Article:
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Rejection hurts, there’s no way to escape it. Most people want to connect and belong somewhere, especially with people they care about. Whether it’s work, dating or friendship, being rejected and feeling unwanted is not a pleasant experience.

This pain can run deep. In fact, rejection activates the same areas of the brain that trigger physical pain. Therefore, it is easy to understand why many people fear rejection. If you’ve had it once or several times, you remember how painful it was and worry about it happening again.

But the fear of rejection can keep you from taking risks and achieving big goals. Fortunately, it is certainly possible to overcome this fear. Here are some tips to get you started…


Remember, everyone experiences this situation. According to experts, rejection is a common experience, and the fear of rejection is very common. Most people experience rejection at least a few times, big or small, at some point in their lives, such as:

• A friend not responding to a date offer
• Rejection for a date
• Not being invited to a friend’s party

It doesn’t feel good when something doesn’t turn out the way you want it to, but not all of life’s experiences turn out as you hoped. Remembering that rejection is a normal part of life and that everyone will face it at some point can help you fear it less.


Rejection, whatever its source, still hurts. Other people may not care much about what happened and they may encourage you to get over it. But the pain can last a long time, especially if you are more sensitive to rejection.

It can also include uncomfortable emotions such as rejection, embarrassment, and strange feelings. Others cannot tell you how you feel, only you can. Before you start facing your feelings about rejection, it’s important to accept them. Telling yourself that you don’t care when you are truly hurt makes you deny your opportunity to face that fear productively.


It may not seem like it at first, but rejection can offer opportunities for self-discovery and growth. For example, you apply for a job you really want and get a great interview, but you don’t get the job. This can knock you down at first. But after reviewing your resume, you decide it wouldn’t hurt to improve some of your skills and learn a new type of software. After a few months, you realize that this new knowledge opens doors to higher paying positions for which you were not previously qualified.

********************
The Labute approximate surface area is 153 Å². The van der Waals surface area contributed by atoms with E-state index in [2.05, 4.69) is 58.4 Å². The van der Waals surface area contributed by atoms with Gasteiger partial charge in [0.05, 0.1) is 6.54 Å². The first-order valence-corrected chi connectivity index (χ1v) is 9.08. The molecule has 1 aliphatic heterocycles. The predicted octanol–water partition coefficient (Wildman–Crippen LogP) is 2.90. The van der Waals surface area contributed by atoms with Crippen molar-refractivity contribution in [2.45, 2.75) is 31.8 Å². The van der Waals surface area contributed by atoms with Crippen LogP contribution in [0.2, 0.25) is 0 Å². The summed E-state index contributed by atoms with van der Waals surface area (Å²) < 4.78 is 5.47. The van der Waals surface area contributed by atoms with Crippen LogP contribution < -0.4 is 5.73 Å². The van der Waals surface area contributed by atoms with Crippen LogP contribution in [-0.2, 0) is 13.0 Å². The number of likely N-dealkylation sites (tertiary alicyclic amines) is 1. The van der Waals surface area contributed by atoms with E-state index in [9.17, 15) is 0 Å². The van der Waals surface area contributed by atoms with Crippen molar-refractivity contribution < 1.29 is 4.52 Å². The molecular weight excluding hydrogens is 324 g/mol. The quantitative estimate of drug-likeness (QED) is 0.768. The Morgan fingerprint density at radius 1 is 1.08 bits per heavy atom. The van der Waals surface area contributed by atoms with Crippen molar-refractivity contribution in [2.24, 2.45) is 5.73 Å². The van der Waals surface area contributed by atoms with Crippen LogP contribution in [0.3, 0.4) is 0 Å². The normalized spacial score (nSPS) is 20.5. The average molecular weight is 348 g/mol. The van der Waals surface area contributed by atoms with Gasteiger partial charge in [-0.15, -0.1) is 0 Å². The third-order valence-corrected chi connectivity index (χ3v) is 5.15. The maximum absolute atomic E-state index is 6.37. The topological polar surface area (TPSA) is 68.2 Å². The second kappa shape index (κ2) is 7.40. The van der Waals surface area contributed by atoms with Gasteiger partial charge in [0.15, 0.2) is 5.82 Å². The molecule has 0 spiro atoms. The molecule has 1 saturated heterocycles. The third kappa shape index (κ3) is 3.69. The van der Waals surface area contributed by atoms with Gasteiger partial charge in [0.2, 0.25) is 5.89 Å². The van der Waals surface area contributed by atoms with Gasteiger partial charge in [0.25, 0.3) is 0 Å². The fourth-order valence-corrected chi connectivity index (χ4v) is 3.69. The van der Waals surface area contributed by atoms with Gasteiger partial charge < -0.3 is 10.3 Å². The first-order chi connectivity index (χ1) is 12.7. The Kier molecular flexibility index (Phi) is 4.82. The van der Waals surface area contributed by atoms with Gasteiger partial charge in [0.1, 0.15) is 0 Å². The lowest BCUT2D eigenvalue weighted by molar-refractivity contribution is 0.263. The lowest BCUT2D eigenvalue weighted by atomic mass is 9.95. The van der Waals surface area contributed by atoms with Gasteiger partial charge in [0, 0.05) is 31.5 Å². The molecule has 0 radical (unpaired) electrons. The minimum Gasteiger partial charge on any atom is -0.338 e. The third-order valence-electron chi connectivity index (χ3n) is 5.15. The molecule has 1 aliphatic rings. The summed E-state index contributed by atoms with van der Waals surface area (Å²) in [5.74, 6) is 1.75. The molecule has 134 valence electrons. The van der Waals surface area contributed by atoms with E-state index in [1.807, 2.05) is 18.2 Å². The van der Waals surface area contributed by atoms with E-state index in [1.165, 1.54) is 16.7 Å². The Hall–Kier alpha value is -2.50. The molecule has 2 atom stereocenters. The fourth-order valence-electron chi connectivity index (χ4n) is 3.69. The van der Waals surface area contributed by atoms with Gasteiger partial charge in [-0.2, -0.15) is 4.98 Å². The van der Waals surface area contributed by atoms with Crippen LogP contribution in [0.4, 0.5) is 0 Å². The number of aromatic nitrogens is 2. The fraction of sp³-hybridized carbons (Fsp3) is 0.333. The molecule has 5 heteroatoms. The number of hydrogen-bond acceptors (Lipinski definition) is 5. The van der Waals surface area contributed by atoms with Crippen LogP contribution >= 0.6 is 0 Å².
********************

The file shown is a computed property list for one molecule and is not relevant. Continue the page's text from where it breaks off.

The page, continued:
Reframing your fear as an opportunity for growth can make it easier to try for the things you want and lessen the pain if you fail. Support yourself by saying, “This may not work, but if it doesn’t, I’ll have a meaningful experience and learn more.”

When it comes to romantic rejection, reviewing what you’re really looking for in a partner can help you deal with your fears of rejection. It can also guide you towards finding someone who is right for you right from the start.


It’s easy to be prone to self-criticism after rejection. You can say things like “I knew I was going to screw this up”, “I wasn’t prepared enough”, “I talked too much”, “I’m so boring”. However, this reinforces your belief that the rejection is entirely your fault, although perhaps it has nothing to do with you in any way. If you believe that someone will reject you because you are not good enough; this fear can move forward with you and turn into a self-fulfilling state.

Positive thinking doesn’t always turn situations the way you want, but it can help improve your perspective. The more you encourage and support yourself, the more you believe in your potential to achieve your own goals.

And if things don’t go your way; Practice self-compassion by saying to yourself what you would say to a loved one in the same situation.


Rejection can be pretty scary. For example, if you’ve met someone a few times and they suddenly don’t reply to messages, you might worry that they don’t find you attractive enough. But rejection is often just about a mismatch of needs.